Money Monday Reader Question: “Should I Invest while Paying Off Student Loan Debt?”
Happy Monday, everyone! I have to say, I was thrilled by your response to my first Money Mondays post. In fact, we already have a mailbag question!
In our very first Money Monday Reader Question, Silvia F. asks:
“Do you recommend making small investments while still paying off student loans?”
(Want to have your own personal finance question answered? Send it to me via the form at the bottom of this page!)
Great question, Silvia. Common pathways to a writing career can be expensive – e.g., moving to a major city like NY or LA, taking out loans and/or cutting down on work hours to enroll in an MFA program – so many emerging writers can likely relate.
Though this article will focus on investing versus paying down student loan debt, its guidelines can be considered for high-interest loans like credit card debt, too.
To answer your question, Silvia, I want to explore the various courses of action available to you: (1) focusing on investing; (2) paying down debt exclusively; and, as your question suggests, (3) doing both at the same time.
In Favor of a Strong Investment Focus.
There are a couple of arguments for investing even as you’re paying down debt. For one thing, time is part of the calculation of an investment’s future value (source).
In other words, it’s safe to say that an investment made earlier will accrue more wealth over time than the same investment made, say, twenty-one years later (the average amount of time it takes a bachelor’s degree holder to pay down their debt!).
For another, many financial experts use the phrase “good debt” to refer to student loan debt (source). "Good debt" means that there is some potential for future value coming out of the debt transaction, which sets student loan debt apart from “bad debt” like credit card debt.
One thing you've likely noticed about good versus bad debt is the difference in interest rates. If you haven't, think about how your first credit card likely had an APR of 20% or higher, while federal student loans for the 2017-18 academic year have an interest rate of 4.5%.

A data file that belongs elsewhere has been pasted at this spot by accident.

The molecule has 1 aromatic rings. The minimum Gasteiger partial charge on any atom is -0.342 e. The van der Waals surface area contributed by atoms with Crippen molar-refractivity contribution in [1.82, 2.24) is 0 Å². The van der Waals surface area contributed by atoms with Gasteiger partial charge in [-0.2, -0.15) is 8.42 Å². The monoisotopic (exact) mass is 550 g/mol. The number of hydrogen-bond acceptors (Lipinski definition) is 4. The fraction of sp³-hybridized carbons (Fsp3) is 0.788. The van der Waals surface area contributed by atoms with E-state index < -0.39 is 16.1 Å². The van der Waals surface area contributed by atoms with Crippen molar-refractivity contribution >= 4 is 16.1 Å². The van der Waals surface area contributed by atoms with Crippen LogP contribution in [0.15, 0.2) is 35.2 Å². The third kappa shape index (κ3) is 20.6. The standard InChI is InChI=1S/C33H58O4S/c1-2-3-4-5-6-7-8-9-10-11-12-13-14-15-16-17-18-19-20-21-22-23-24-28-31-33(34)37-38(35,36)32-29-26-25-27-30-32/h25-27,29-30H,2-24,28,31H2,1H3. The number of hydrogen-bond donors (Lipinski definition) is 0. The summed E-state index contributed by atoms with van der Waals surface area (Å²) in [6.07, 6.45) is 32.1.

This means that, so long as your budget allows you work effectively towards paying down your student loan debt while investing, there’s no reason not to explore the benefits of investing.
In future posts, I'll talk at greater length about how and why to invest, but for now, I’ll say this: always make sure there’s a purpose behind your investment. Whether it’s saving for a mortgage down payment, supplementing your retirement savings, or something else, don’t invest just because all the finance majors you knew in undergrad are doing it. Invest purposefully, and it will suddenly be clear to you what sort of rates of return you need, etc.
In Favor of Paying Down Debt First.
Your first priority, according to many financial advisors, should be paying down debt (source).
This is an undeniably stronger argument than the argument for focusing on investing. Whereas investing while paying down student debt should be seen as an option if it is available to you financially, paying down student debt is obviously a requirement.
If you have multiple student loans, consider consolidating your debt, which is also known as refinancing. You'll be paying all of your debt to one lender, which means you won’t have to worry about whether you’ve forgotten to pay the monthly minimum on one or the other. Bonus points: if you opt for a consolidation or loan refinancing with a private lender, you may even be able to negotiate a lower interest rate (source).
For more information on how to consolidate student loan debt successfully, check out this helpful post from LendEDU.
How to Pay Down Debt and Invest Simultaneously in a Way that Works for You.
We will discuss budgeting at greater length in future articles, too, but for now, know that a good rule of thumb is the 50/20/30 rule. This rule states that 50% of your income should go to necessary expenses like housing, groceries, transportation, at least 20% should go toward savings and debt, and 30% or less can go to incidentals like nights on the town.
As your circumstances change, you may be able to leverage a greater fraction towards savings and debt. However, put simply, when it comes to simultaneous debt reduction and investments, it all comes down to how much money 20% means for you, and how much of that 20% you can assign to each category.
At first, we can think about it like a simple subtraction problem.